Two major satirists of Europe in the Renaissance were Giovanni Boccaccio and François Rabelais. Other examples of Renaissance satire include Till Eulenspiegel, Reynard the Fox, Sebastian Brant’s Narrenschiff (1494), Erasmus’ Moriae Encomium (1509), Thomas More’s Utopia (1516), and Carajicomedia (1519).

Early Modern Western Satire

Pieter Bruegel’s 1568 satirical painting The Blind Leading the Blind.

Direct social commentary via satire returned with a vengeance in the 16th century, when farcical texts such as the works of François Rabelais tackled more serious issues (and incurred the wrath of the crown as a result).

The Elizabethan (i.e. 16th-century English) writers thought of satire as related to the notoriously rude, coarse and sharp satyr play. Elizabethan “satire” (typically in pamphlet form) therefore contains more straightforward abuse than subtle irony. The French Huguenot Isaac Casaubonpointed out in 1605 that satire in the Roman fashion was something altogether more civilised. Casaubon discovered and published Quintilian’s writing and presented the original meaning of the term (satira, not satyr), and the sense of wittiness (reflecting the “dishfull of fruits”) became more important again. 17th-century English satire once again aimed at the “amendment of vices” (Dryden).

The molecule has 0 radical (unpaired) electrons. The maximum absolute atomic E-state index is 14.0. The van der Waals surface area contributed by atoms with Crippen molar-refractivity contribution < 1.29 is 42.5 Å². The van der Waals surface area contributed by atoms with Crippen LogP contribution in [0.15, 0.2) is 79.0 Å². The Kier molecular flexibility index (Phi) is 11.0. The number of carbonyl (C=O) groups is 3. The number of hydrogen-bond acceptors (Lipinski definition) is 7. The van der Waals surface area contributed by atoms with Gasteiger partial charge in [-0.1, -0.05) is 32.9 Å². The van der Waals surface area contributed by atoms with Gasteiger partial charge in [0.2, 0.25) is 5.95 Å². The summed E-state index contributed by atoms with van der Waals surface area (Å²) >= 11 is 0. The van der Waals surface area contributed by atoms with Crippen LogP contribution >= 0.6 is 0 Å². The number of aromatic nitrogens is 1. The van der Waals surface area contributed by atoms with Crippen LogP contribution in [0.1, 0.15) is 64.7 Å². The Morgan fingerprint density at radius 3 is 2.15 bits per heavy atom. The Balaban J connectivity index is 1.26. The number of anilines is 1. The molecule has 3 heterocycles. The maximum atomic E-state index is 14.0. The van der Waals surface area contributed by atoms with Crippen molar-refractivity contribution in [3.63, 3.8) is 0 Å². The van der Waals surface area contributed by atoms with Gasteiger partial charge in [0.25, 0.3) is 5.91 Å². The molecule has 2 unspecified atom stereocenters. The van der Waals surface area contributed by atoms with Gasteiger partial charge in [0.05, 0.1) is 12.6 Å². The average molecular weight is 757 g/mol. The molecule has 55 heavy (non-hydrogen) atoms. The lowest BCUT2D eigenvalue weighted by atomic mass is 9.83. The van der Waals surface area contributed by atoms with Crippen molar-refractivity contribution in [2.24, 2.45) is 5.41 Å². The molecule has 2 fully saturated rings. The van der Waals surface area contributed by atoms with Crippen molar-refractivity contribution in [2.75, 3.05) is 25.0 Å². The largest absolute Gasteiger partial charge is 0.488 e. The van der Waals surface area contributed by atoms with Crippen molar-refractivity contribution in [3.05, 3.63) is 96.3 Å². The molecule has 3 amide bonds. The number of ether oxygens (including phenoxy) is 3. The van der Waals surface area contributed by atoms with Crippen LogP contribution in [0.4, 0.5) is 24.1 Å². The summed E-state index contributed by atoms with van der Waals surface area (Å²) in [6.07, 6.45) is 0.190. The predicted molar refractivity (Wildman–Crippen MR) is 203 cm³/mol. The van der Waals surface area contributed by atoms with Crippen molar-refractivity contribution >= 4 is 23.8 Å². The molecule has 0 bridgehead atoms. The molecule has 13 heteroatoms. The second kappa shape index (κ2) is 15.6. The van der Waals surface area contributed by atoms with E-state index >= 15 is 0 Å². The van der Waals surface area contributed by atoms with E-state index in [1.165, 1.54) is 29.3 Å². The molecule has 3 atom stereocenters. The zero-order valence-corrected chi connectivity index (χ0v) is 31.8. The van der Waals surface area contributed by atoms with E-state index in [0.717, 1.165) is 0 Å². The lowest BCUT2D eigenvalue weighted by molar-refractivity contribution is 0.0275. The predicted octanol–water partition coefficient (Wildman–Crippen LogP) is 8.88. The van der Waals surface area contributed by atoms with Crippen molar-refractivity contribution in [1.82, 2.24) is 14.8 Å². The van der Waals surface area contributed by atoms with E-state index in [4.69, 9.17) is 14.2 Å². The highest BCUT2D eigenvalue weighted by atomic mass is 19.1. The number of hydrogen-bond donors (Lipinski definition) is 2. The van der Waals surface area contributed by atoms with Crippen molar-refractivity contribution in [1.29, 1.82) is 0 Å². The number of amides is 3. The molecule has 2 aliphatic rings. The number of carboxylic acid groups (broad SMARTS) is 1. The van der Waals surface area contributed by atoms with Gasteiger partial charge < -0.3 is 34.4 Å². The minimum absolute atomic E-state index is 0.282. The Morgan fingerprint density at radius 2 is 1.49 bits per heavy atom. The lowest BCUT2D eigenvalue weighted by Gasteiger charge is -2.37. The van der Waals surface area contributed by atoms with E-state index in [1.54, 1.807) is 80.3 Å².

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Jonathan Swift was one of the greatest of Anglo-Irish satirists, and one of the first to practise modern journalistic satire. For instance, In his A Modest Proposal Swift suggests that Irish peasants be encouraged to sell their own children as food for the rich, as a solution to the “problem” of poverty. His purpose is of course to attack indifference to the plight of the desperately poor. In his book Gulliver’s Travels he writes about the flaws in human society in general and English society in particular. John Dryden wrote an influential essay entitled “A Discourse Concerning the Original and Progress of Satire” that helped fix the definition of satire in the literary world. His satirical Mac Flecknoe was written in response to a rivalry with Thomas Shadwell and eventually inspired Alexander Pope to write his satirical The Rape of the Lock. Other satirical works by Pope include the Epistle to Dr Arbuthnot.